“Bacopa is also a nerve tissue builder, nervine tonic, sedative, tonic for the heart, and diuretic.  In all, it’s employed in asthma, hoarseness, cough, bronchitis, emotional stress, anxiety, epilepsy, neurasthenia, joint pain, and water retention. The sedative and cardiotonic effects are due to the presence of hersaponin, one of four saponins isolated from the plant.  Other active principles contained in the leaves are steroidal saponins, including bacosides.  These compounds provide the capability to enhance nerve impulse transmission and thereby strengthen memory and general cognition.  Scientific literature is pointing to some good uses for Bacopa in the treatment of cognitive and behavioral disorders.   Children with ADHD can receive benefit from Bacopa.  It is safe and effective for them.

 

“Recent research is revealing that Bacopa is a potent antioxidant with powerful free radical scavenging capacity, which may account for many of its effects.”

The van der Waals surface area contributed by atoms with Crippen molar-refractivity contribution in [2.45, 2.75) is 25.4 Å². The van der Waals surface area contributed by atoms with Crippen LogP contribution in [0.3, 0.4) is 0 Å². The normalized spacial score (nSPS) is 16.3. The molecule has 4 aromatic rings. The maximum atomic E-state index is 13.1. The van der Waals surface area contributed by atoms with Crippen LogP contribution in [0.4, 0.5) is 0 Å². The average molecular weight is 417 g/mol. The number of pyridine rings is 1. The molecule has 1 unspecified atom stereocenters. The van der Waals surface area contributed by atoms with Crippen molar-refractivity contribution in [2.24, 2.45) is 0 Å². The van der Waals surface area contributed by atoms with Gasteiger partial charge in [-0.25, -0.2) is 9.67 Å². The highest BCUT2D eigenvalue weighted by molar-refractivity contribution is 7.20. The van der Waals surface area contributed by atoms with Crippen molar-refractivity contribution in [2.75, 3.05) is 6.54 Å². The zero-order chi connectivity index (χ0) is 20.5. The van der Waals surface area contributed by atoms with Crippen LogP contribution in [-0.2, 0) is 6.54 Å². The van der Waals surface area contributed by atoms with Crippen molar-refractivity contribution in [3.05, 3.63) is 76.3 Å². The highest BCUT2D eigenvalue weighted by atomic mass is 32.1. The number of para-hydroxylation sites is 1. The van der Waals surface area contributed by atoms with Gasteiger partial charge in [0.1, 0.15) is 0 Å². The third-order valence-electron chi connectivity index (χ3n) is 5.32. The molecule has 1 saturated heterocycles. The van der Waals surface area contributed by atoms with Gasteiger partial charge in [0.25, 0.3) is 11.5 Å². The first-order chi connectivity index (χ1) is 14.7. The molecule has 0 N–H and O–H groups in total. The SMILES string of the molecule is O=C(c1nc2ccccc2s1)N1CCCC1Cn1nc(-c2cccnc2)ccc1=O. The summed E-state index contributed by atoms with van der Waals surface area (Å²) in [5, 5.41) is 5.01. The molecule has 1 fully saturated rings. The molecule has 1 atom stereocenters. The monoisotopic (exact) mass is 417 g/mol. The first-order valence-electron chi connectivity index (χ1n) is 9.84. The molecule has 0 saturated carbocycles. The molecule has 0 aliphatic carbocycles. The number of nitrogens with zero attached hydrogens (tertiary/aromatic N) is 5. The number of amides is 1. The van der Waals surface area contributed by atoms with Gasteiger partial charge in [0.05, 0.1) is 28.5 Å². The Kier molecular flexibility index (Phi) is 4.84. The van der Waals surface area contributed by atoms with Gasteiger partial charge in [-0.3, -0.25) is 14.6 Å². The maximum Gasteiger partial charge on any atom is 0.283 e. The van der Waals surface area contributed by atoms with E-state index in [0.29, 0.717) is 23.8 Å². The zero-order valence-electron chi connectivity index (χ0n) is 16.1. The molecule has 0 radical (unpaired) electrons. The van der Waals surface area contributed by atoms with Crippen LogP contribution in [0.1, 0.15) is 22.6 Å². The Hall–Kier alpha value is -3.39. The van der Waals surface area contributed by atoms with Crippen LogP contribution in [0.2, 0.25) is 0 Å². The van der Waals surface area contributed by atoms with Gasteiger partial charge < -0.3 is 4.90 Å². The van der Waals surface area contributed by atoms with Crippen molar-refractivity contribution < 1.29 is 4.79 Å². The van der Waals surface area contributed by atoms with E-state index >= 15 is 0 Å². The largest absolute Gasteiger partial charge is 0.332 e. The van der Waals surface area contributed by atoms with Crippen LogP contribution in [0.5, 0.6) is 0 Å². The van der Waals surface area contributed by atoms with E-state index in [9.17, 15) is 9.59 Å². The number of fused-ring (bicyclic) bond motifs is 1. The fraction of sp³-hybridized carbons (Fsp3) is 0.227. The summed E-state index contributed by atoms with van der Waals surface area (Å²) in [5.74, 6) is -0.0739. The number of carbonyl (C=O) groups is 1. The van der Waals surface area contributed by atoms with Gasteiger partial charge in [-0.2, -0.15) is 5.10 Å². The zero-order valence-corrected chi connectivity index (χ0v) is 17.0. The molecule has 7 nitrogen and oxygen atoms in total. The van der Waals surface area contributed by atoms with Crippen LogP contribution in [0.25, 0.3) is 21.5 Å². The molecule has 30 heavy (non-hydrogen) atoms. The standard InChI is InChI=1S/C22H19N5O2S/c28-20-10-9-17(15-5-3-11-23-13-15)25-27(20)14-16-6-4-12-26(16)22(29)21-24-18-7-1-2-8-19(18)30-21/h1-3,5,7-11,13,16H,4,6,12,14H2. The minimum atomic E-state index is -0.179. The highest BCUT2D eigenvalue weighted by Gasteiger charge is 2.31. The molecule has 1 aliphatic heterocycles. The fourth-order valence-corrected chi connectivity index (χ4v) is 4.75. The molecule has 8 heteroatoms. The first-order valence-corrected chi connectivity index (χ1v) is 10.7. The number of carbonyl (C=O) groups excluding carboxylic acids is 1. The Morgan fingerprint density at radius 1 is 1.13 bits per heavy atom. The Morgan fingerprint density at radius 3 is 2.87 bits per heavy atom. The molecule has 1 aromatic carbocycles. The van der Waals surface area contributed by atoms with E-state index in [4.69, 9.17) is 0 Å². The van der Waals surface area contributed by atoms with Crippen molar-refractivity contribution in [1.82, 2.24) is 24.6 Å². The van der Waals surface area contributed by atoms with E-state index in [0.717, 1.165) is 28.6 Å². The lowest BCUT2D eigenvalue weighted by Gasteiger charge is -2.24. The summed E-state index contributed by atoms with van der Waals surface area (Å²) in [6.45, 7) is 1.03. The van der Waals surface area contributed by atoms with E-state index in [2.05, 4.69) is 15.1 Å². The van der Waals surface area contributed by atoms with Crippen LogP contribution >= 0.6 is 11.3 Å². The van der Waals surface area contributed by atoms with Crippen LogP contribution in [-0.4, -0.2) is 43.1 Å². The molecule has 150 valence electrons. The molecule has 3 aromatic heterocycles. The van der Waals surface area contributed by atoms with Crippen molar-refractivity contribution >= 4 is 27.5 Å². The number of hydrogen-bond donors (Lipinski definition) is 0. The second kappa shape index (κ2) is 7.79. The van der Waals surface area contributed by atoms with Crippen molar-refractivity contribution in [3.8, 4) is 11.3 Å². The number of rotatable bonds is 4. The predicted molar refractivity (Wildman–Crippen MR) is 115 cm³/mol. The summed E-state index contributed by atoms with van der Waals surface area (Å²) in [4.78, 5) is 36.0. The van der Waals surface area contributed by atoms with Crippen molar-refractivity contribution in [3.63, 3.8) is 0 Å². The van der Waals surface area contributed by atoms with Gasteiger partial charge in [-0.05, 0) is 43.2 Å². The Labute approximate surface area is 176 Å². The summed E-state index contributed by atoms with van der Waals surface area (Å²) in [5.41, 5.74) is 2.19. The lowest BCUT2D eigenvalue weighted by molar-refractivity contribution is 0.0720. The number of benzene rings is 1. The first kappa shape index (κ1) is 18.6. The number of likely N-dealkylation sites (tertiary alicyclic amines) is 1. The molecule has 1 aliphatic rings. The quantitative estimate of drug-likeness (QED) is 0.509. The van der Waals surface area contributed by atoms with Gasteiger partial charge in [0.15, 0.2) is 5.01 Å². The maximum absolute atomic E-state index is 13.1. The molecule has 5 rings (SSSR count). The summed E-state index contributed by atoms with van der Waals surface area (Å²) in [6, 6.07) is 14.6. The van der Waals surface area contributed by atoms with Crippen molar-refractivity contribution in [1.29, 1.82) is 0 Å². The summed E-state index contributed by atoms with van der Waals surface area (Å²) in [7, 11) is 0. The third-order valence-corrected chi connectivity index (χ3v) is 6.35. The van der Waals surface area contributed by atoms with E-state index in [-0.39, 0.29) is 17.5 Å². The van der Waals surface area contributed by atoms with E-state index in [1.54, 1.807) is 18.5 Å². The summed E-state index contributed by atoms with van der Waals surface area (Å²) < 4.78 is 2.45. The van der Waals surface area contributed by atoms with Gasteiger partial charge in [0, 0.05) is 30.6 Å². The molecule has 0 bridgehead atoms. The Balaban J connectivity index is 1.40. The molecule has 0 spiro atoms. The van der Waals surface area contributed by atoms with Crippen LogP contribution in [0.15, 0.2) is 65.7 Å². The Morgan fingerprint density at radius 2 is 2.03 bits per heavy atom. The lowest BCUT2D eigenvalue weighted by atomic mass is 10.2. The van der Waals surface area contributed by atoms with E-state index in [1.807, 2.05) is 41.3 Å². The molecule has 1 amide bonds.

Excerpted from:

Adaptogens, Herbs for Strength, Stamina, and Stress Relief

By David Winston and Steven Maimes

 

“In addition to adaptogens and nervines, there is another category of herbal medicine that is both complementary and especially useful for enhancing emotional and mental well-being and promoting cerebral circulation.  These herbs are called nootropics.  They are used to enhance memory, slow or prevent the onset of age or Alzheimer’s disease-related cognitive decline, reduce oxidative or ischemic damage to the brain, and improve mood.  Researchers are looking carefully at nootropics to find effective and safe remedies to ward off mental decline in our increasingly aging population.

 

“In addition to being a nootropic, Bacopa also is a nervine, mild anticonvulsive, antispasmodic, and antioxidant.  Bacopa recently has been found to mildly stimulate thyroid function.